FIG. 6 is a diagrammatic side view of a liquid Nitrogen vessel of the system of FIG. 5;
FIG. 7 is schematic vertical-section through a third embodiment of the present invention; and
FIG. 8 is horizontal section along the line X--X in FIG. 7.
A first basic embodiment is described with reference to FIG. 2 to illustrate the principle of operation in the invention. The liquid cryogen, typically liquid Nitrogen, is stored in a twin-walled stainless steel reservoir vessel 20. The region 22 between the walls is evacuated for the purpose of heat insulation. Projecting from within the vessel are three conduits 24, 26 and 28. Two of the conduits 24 and 26 extend towards the bottom of the vessel such that their open ends lie beneath the surface of the liquid cryogen, and the third conduit 28 extends only a short way into the vessel 20 such that its open end is above the surface of the liquid.
The first conduit 24 serves as a filling tube to enable the liquid cryogen to be supplied to the vessel 20. Normally, this conduit is sealed by a valve 30. The second conduit 26 serves as a delivery tube through which the liquid cryogen is delivered, in use, to a cryosurgical instrument (not shown). The conduit 26 is unregulated in that no flow control valve is fitted between the vessel 22 and the delivery end of the conduit.
The third conduit 28 serves as an input for propellant gas under pressure from a pressure source or pressure raising system (designated schematically by 32) external to the reservoir vessel 20. Typically, the gas will be the cryogen in the gaseous phase (for example, Nitrogen gas), but this is not essential. The third conduit is coupled to the source 32 through a three port valve 34, the third port of which serves as a vent 35 to the atmosphere, and through a pressure control valve 36 upstream of the three port valve 34. A pressure limiting valve 38 may also be provided to limit the maximum pressure of gas from the source, for example, to about 60 p.s.i. (approximately 420 kPa).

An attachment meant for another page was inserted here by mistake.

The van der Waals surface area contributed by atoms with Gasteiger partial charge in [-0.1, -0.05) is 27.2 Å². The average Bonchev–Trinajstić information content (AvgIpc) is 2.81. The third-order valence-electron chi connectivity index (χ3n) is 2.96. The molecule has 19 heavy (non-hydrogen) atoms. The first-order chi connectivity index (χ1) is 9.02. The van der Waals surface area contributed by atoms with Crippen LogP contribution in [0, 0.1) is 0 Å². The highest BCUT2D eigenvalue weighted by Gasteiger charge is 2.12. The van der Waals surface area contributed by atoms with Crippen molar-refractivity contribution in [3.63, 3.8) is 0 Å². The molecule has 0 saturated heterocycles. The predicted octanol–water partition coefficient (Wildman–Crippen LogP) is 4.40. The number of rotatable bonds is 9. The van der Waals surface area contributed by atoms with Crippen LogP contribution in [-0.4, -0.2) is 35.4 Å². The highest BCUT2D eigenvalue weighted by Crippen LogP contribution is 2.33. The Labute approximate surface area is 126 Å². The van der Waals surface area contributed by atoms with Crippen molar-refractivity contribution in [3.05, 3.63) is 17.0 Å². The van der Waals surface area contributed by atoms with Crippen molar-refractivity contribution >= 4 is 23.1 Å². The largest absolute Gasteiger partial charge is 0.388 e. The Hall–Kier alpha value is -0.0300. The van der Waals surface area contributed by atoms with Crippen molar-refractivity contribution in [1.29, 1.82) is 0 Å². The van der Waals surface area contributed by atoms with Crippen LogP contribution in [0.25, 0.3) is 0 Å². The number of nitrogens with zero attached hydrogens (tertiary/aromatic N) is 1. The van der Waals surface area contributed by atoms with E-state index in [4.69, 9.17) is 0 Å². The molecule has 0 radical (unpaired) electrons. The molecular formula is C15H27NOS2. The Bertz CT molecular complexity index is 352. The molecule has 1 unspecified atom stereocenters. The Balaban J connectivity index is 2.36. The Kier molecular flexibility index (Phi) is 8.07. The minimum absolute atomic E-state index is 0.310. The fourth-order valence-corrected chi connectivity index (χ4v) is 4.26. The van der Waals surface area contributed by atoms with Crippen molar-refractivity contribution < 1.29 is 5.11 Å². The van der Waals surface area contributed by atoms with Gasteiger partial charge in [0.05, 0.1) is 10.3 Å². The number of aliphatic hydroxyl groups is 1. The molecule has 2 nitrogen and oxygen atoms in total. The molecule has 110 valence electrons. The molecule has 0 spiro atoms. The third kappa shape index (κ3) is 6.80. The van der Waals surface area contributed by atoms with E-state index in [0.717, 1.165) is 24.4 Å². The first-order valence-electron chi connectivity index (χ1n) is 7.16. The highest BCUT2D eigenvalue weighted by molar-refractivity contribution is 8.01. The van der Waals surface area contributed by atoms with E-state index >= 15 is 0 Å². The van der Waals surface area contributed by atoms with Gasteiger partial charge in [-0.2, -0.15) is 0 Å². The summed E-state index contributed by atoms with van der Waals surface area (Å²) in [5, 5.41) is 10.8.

The control valve 36 enables the pressure of gas within the vessel 20 to be controlled variably up to the maximum pressure allowed by the pressure limiting valve 38. In use, the control valve 36 is adjusted to pressurise the vessel 20 with propellant gas at a pressure which drives the liquid cryogen through the delivery conduit 24 at a desired flow rate. The flow rate can be increased, or decreased, simply by increasing, or decreasing, the gas pressure.
In such a system, the control of the flow rate is effected by controlling the pressure of propellant gas which is not itself at a cryogenic temperature. No valves are needed in the flow path of the liquid cryogen. Smooth flow can be achieved at low flow rates, and the valve can be a conventional electrically controllable gas handling valve.
To stop the flow of liquid cryogen from the vessel, the three port valve 34 is operated to block the supply of further gas from the source 32, and to vent the third conduit 28 to atmospheric pressure through the vent port 35. This results in the immediate loss of positive pressure within the vessel, thereby halting the delivery of liquid cryogen. The rapid venting of the pressurised gas can also cause the momentary occurrence of mild negative pressure in the vessel, thereby drawing back slightly the liquid cryogen in the delivery conduit 26. This can help prevent seepage which might otherwise occur at the delivery end of the conduit 26 once the flow has stopped.
The source 32 of propellant gas may, for example, be a pressurised canister of gas which can be replaced once empty. Alternatively, a pressure raising system may be used to develop gas under pressure from liquid cryogen. Any suitable form of pressure raising system can be used, such as a coiled heat exchanging conduit communicating with ambient temperature, or an electrical heater. The supply of liquid cryogen for use in the pressure raising system may either be drawn from the vessel 20 (for example, by a supply conduit shown schematically at 40 in FIG. 2), or from a separate reservoir of the liquid, as in the pressure raising system illustrated in FIG. 3.
Referring to FIG. 3, that pressure raising system includes an inner vessel 42 containing liquid cryogen, and an outer vessel 44 surrounding the inner vessel 42 and separated therefrom by a vacuum for the purpose of heat insulation. A heat exchange conduit 46 leads from the lower end of the inner vessel 44 and is coiled helically in contact with the inner surface of the outer vessel 44 to enable liquid cryogen in the coiled conduit to absorb heat from the surrounding environment. Both vessels 42 and 42 may be of stainless steel, and the coiled portion of the conduit 46 in contact with the outer vessel may be soldered to the outer vessel.